I lost my gloves at a crowded bar over the weekend. Frankly, I’m surprised my hat survived. I usually squash everything together in my jacket’s shell pouch, a crumpled ball of wool, fleece and wax, sprinkled with loose tobacco. These were not particularly warm gloves, though they were usually better than nothing.
I’ve always wanted “kid gloves,” even before I knew what they were. I must have seen an especially exquisite pair in some heavy catalogue. For whatever reason, they have always signified unimaginable luxury. I also spent a lot of energy coveting “driving slippers” and a “barn coat.” This probably had something to do with a few different schools I attended that had large packs of equestrian-minded girls and other well-appointed types. Everyone had very expensive hobbies and clothes for every occasion.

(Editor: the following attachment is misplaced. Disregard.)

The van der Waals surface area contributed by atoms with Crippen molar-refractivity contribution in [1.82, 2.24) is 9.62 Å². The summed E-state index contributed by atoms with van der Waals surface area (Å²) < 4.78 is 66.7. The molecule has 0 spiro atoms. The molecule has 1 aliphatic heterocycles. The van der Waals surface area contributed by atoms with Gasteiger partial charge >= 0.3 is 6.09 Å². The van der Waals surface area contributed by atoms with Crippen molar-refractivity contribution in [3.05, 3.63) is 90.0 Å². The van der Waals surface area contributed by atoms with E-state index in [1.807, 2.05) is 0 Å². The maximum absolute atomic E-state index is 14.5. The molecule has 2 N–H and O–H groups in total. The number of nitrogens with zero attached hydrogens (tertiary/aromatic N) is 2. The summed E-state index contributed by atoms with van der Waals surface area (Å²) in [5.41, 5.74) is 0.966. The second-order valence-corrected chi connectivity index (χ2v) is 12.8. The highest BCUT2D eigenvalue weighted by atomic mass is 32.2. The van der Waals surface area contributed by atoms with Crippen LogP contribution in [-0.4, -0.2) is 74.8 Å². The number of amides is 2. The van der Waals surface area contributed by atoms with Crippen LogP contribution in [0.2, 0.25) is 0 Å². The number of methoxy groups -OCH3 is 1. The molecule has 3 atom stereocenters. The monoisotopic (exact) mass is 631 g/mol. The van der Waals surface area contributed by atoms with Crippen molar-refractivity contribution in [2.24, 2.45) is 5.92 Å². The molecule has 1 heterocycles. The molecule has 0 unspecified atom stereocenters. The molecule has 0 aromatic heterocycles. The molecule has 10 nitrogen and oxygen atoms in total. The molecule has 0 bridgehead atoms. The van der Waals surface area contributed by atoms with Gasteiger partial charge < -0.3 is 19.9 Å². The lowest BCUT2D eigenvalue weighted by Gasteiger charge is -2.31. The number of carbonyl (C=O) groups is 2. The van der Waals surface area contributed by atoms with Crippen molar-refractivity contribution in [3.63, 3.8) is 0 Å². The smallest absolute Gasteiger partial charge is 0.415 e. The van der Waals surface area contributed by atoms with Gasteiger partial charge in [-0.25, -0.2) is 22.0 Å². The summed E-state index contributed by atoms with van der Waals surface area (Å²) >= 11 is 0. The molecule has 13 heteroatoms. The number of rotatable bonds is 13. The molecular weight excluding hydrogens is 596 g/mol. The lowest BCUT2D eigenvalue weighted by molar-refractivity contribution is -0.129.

In my writing workshops I noticed that our professors fell all over themselves if you wrote stories about blue-collar work. They loved obscure types of screws and knots. They loved tools. I’m sure they enjoyed the juxtaposition between the language and the noble drudgery it described, and they may have felt a certain kinship with other forgotten craftsmen, and many of them had risen to prominence during the golden age of Carver’s hardscrabble realism, and I’m sure these stories were something of a relief from the more bellybutton-based submissions (epiphanies abroad, window-box-gardening failures, roadtrip-tested romances) received each week, but there was also a hint of that WASPy remove, the aggravating way rich people often find peace in the exclusionary pleasures of nautical terminology or expensive farming equipment. Read More